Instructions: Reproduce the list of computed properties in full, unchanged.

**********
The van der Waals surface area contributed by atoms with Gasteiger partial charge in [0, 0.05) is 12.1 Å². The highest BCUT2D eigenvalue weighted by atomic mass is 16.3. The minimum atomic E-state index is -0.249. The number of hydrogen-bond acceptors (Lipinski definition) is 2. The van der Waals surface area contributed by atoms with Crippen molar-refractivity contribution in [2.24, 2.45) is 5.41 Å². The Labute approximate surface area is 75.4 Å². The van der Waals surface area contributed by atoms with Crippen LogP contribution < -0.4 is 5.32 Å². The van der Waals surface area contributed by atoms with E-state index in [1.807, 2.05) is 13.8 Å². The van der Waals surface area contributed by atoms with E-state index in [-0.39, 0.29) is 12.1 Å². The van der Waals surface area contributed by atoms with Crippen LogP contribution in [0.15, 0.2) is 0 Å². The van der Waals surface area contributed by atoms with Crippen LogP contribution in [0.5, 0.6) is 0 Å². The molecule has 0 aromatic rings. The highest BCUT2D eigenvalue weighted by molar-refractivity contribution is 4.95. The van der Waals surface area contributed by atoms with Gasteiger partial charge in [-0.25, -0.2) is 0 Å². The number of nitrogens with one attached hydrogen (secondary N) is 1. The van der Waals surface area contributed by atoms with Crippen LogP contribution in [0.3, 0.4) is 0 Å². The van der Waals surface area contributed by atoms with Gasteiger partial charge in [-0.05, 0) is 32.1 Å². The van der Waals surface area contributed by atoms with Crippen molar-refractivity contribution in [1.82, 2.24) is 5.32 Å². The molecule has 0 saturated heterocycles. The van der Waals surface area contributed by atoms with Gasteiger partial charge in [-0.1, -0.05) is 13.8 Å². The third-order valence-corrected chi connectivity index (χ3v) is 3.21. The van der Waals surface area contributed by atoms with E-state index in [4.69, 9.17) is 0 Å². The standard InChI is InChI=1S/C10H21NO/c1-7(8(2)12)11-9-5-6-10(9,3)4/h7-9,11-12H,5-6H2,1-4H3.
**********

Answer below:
The van der Waals surface area contributed by atoms with Gasteiger partial charge in [0, 0.05) is 12.1 Å². The highest BCUT2D eigenvalue weighted by atomic mass is 16.3. The minimum atomic E-state index is -0.249. The number of hydrogen-bond acceptors (Lipinski definition) is 2. The van der Waals surface area contributed by atoms with Crippen molar-refractivity contribution in [2.24, 2.45) is 5.41 Å². The Labute approximate surface area is 75.4 Å². The van der Waals surface area contributed by atoms with Crippen LogP contribution < -0.4 is 5.32 Å². The van der Waals surface area contributed by atoms with E-state index in [1.807, 2.05) is 13.8 Å². The van der Waals surface area contributed by atoms with E-state index in [-0.39, 0.29) is 12.1 Å². The van der Waals surface area contributed by atoms with Crippen LogP contribution in [0.15, 0.2) is 0 Å². The van der Waals surface area contributed by atoms with Crippen LogP contribution in [0.5, 0.6) is 0 Å². The molecule has 0 aromatic rings. The highest BCUT2D eigenvalue weighted by molar-refractivity contribution is 4.95. The van der Waals surface area contributed by atoms with Gasteiger partial charge in [-0.25, -0.2) is 0 Å². The number of nitrogens with one attached hydrogen (secondary N) is 1. The van der Waals surface area contributed by atoms with Crippen LogP contribution in [0.3, 0.4) is 0 Å². The van der Waals surface area contributed by atoms with Gasteiger partial charge in [-0.05, 0) is 32.1 Å². The van der Waals surface area contributed by atoms with Crippen molar-refractivity contribution in [1.82, 2.24) is 5.32 Å². The molecule has 0 saturated heterocycles. The van der Waals surface area contributed by atoms with Gasteiger partial charge in [-0.1, -0.05) is 13.8 Å². The third-order valence-corrected chi connectivity index (χ3v) is 3.21. The van der Waals surface area contributed by atoms with E-state index in [4.69, 9.17) is 0 Å². The standard InChI is InChI=1S/C10H21NO/c1-7(8(2)12)11-9-5-6-10(9,3)4/h7-9,11-12H,5-6H2,1-4H3.